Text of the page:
Dawn is suffering from the Riley factor
In the past, ”Buffy the Vampire Slayer” has fielded curious episodes in which weaknesses seemed to be acknowledged, then leveraged for drama. Take the penultimate episode of two seasons ago: After a year tracking the separate post-high school destinies of the Scooby Gang (a move that boldly played against one of the show’s strengths: the cast’s group chemistry), Buffy realized the only way to defeat the Frankenstein monster Adam was with a little help from her friends.
Or take last season’s exit of Buffy’s first post-Angel boyfriend, Riley. The season before, the beefcake super-soldier served a purpose in the epic Adam storyline; the following year, with Adam gone, there was nothing for him to do. Hence, Riley’s ironic reason for breaking up with Buffy: He just didn’t feel needed anymore.
To this suspect tradition, let us add ”Older and Far Away,” which aired on Feb. 12. The weakness acknowledged: Dawn — who, you might recall, is not really Buffy’s teenage sister; she and everyone else just thinks she is. She actually is the incarnation of a magical key, made flesh last season by monks who cast an irreversible spell that reorganized all of reality to accommodate Dawn’s existence in order to… oh, never mind. Remarkably, Dawn proved magnificently viable last year because the writers made this loopy idea work. Alas, now Dawn is suffering from the dreaded Riley Factor: She has no compelling reason to be here.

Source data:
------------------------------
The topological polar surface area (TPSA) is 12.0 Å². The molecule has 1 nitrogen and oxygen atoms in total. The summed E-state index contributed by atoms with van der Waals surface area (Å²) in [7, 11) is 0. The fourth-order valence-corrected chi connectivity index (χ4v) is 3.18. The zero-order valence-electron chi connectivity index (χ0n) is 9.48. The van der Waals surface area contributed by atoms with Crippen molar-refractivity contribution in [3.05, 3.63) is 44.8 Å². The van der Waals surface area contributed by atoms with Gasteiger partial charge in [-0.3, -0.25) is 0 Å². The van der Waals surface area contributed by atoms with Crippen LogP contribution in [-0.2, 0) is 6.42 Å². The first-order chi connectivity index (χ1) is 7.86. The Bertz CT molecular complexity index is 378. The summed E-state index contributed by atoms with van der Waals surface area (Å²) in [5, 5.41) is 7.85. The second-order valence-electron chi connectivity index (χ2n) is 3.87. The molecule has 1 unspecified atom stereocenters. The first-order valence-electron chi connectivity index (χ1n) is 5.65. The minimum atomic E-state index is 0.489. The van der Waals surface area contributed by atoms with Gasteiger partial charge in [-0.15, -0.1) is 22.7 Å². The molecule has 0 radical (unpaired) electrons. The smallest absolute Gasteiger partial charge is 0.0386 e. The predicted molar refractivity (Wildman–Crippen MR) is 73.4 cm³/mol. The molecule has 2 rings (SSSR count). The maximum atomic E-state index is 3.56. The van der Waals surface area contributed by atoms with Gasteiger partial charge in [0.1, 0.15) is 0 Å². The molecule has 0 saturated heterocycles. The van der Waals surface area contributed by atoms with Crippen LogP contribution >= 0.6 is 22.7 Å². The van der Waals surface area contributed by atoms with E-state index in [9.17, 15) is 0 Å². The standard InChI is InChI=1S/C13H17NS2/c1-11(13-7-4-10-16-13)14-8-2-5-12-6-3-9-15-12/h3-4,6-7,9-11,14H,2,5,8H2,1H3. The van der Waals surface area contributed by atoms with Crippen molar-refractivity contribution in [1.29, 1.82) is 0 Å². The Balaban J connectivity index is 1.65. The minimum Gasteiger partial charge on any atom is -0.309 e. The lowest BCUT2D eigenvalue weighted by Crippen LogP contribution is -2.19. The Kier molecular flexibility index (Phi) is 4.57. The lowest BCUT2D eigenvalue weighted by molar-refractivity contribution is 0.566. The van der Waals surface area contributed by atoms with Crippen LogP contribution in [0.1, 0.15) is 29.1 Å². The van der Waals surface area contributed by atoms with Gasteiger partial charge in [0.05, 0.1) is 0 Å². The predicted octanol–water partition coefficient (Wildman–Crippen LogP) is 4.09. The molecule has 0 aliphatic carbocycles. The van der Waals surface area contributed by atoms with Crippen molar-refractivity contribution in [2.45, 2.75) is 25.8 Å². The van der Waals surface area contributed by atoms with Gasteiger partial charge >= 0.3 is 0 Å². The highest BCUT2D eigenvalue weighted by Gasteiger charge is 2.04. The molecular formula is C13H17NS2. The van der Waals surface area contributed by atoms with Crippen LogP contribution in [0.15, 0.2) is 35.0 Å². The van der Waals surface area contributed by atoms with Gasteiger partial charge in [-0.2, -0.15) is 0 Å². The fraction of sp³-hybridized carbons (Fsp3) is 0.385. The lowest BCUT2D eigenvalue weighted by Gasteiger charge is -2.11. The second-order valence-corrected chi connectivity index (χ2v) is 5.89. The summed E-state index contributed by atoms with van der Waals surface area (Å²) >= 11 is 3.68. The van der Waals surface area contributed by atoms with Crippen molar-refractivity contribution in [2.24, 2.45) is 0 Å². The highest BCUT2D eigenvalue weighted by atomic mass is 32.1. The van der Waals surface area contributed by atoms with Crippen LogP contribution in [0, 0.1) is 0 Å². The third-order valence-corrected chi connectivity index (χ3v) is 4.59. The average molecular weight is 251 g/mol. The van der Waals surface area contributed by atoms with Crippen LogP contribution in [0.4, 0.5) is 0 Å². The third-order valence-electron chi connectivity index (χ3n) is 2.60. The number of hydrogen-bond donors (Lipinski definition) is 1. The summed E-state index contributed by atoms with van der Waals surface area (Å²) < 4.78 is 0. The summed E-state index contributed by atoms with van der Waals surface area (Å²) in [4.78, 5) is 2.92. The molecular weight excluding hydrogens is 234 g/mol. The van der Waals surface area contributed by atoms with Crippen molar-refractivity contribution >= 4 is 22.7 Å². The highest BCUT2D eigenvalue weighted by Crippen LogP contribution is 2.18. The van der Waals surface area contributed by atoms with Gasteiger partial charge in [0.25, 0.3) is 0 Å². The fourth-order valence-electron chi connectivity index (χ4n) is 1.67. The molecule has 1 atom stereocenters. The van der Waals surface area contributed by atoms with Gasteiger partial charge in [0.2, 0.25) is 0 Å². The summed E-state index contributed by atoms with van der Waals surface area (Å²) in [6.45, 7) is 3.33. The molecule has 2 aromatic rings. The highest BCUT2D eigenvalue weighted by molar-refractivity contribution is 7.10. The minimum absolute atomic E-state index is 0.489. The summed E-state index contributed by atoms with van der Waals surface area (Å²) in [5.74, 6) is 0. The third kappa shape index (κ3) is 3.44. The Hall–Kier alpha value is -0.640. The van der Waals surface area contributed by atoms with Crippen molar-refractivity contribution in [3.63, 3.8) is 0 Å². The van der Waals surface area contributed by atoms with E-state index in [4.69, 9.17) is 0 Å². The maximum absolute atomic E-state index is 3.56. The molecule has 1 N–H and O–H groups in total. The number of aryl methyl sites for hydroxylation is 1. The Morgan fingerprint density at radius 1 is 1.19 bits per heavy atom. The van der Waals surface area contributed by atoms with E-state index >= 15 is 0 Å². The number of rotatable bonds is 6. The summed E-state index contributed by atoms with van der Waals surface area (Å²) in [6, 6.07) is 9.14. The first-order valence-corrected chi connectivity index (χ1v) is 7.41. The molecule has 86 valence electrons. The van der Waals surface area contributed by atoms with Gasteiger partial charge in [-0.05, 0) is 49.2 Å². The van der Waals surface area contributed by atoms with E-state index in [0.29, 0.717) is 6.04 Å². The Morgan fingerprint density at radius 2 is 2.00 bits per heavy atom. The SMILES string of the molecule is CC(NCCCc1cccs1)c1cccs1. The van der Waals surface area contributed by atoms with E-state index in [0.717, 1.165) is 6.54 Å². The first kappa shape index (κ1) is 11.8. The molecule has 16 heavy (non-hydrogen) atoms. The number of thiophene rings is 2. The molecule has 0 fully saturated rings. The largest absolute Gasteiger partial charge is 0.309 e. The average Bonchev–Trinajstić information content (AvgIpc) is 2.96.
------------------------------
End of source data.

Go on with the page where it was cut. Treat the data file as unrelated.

Once again, the writers have tried to work this to their advantage. All season long, Dawn has felt ignored by her big sister. In ”Away,” her angst reached its apex; after unwittingly unburdening herself to a vengeance demon, the Scoobies found themselves cursed to be trapped together under one roof. When the inevitable cabin fever stir crazies settled in, Dawn angrily suggested it was because they just couldn’t stand being around her — a rather suspicious outburst, which prompted an investigation that finally exposed Dawn’s kleptomania. Of course, getting caught was what Dawn subconsciously wanted all along, just so she could force the confrontation with her sister she’s been yearning for.
Yet despite a valiant effort, ”Away” failed to succeed in justifying Dawn’s continued presence on this show. It?s obvious ”Buffy” has nothing left to say with her. Dawn isn’t a rich, vital character; she’s just a tool — a mirror to reflect ideas in other characters (like Buffy’s twentysomething irresponsibility). Instead of giving her character development, she gets little moments to literally and figuratively ”act out”: a little kleptomania here, a little temper tantrum there, all adding up to a big So What?
What frustrates me most is how ”Buffy” seems to be missing Dawn’s most interesting aspect: I mean, she’s a magical key. That’s some wacky stuff, don’t you think? But ”Buffy”’s writers have forgotten all about this. Instead, the show dwells on the least interesting facet of her identity: her solipsistic teenagerness. What’s even more disappointing is that a truly talented actress, Michelle Trachtenberg, is being wasted.
It pains me to say this, but Dawn is a drain on this show. ”Buffy” must either turn this key in a different direction — or throw it away.